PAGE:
“For example, we are processing more of our cocoa, refining more of our gold, and we are determined to exploit the entire value chain of our huge lithium deposits. We are busily building an integrated bauxite and aluminium industry and an integrated iron and steel industry, building new oil refineries and have, so far, attracted six of the world’s biggest automobile manufacturers to set up assembling plants in Ghana, prior to producing them in the country,” he added.
In line with the African Union’s Agenda 2063 and the United Nation’s Sustainable Development Goals (SDGs), the President said Africa’s ambition is to transform her food systems over the next decade, anchored in the Comprehensive Africa Agriculture Development Programme (CAADP) and the Malabo Declaration on Accelerated Agricultural Growth.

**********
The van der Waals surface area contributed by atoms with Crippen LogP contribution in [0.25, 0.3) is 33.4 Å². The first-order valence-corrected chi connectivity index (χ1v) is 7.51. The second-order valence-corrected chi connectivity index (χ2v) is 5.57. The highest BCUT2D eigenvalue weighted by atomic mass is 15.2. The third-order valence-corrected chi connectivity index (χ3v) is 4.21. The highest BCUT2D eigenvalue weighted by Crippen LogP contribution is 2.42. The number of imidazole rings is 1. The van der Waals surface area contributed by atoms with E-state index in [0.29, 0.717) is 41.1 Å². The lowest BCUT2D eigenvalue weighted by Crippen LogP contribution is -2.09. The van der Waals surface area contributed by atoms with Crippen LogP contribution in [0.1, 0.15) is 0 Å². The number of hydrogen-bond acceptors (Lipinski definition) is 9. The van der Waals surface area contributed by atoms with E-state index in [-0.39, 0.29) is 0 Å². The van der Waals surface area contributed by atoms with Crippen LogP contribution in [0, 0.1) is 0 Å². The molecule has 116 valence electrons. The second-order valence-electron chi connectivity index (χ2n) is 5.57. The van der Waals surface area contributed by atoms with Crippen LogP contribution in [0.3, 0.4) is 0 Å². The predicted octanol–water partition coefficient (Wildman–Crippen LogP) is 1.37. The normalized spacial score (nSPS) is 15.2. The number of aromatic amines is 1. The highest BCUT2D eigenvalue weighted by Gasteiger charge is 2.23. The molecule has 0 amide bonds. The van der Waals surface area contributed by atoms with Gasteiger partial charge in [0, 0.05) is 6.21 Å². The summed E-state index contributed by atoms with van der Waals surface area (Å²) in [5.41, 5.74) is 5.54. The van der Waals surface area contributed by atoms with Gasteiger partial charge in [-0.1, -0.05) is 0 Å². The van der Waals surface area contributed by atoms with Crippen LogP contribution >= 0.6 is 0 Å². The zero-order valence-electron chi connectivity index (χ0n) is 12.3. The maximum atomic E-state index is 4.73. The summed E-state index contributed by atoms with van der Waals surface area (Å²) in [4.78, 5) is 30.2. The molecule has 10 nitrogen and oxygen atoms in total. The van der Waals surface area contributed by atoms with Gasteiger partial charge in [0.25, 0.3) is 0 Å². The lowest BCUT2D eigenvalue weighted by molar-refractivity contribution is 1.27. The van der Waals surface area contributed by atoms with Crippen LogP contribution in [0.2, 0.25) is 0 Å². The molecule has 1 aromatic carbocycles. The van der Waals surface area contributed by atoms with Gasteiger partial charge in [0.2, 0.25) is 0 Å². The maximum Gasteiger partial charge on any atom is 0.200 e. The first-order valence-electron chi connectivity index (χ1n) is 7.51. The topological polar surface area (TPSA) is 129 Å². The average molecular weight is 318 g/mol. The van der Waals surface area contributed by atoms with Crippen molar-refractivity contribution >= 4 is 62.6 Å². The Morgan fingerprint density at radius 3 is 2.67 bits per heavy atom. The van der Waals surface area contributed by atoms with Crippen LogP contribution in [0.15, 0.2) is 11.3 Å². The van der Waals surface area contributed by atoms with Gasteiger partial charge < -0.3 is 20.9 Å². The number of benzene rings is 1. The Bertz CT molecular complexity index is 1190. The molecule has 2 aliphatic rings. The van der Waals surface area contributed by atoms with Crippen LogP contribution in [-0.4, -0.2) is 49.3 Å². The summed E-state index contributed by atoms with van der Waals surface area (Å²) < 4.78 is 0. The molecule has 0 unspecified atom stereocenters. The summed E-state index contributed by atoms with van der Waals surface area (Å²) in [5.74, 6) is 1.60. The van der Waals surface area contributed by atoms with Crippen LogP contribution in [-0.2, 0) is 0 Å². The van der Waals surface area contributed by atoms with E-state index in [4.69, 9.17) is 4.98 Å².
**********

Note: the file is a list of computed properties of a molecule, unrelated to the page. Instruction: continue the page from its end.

“What we require now is support from the investor community for the rolling out of Africa’s lucrative agro-industry, and for the community to see agribusiness in Africa as much more an opportunity than the perceived, exaggerated risk which has been the false, but dominant narrative,” he added.
The President tasked the United Nations “to take proper stock of this initiative and ask a few searching questions, recognising what could have been achieved with greater commitment and focus.”
President Nana Addo Dankwa Akufo-Addo also called for an urgent reform of the international financial system, as the current monetary system is skewed against developing countries.